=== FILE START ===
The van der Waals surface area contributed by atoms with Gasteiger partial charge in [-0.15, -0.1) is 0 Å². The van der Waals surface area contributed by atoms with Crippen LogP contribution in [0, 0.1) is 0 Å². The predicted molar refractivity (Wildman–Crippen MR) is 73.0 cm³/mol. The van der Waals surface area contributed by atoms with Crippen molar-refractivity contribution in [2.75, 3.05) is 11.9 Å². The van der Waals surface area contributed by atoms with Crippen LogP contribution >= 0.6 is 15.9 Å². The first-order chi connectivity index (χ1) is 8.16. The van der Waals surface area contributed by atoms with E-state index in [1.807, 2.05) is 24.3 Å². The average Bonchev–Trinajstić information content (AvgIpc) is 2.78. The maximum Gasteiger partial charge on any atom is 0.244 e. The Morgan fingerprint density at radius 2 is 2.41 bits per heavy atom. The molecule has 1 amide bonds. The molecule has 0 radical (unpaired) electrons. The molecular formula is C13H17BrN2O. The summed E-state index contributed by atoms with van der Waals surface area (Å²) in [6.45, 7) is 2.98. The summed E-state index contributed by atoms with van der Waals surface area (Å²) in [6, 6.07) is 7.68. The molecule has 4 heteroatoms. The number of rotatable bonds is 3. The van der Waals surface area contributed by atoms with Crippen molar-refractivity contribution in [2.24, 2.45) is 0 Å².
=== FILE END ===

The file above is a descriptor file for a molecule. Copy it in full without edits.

The van der Waals surface area contributed by atoms with Gasteiger partial charge in [-0.15, -0.1) is 0 Å². The van der Waals surface area contributed by atoms with Crippen LogP contribution in [0, 0.1) is 0 Å². The predicted molar refractivity (Wildman–Crippen MR) is 73.0 cm³/mol. The van der Waals surface area contributed by atoms with Crippen molar-refractivity contribution in [2.75, 3.05) is 11.9 Å². The van der Waals surface area contributed by atoms with Crippen LogP contribution >= 0.6 is 15.9 Å². The first-order chi connectivity index (χ1) is 8.16. The van der Waals surface area contributed by atoms with E-state index in [1.807, 2.05) is 24.3 Å². The average Bonchev–Trinajstić information content (AvgIpc) is 2.78. The maximum Gasteiger partial charge on any atom is 0.244 e. The Morgan fingerprint density at radius 2 is 2.41 bits per heavy atom. The molecule has 1 amide bonds. The molecule has 0 radical (unpaired) electrons. The molecular formula is C13H17BrN2O. The summed E-state index contributed by atoms with van der Waals surface area (Å²) in [6.45, 7) is 2.98. The summed E-state index contributed by atoms with van der Waals surface area (Å²) in [6, 6.07) is 7.68. The molecule has 4 heteroatoms. The number of rotatable bonds is 3. The van der Waals surface area contributed by atoms with Crippen molar-refractivity contribution in [2.24, 2.45) is 0 Å².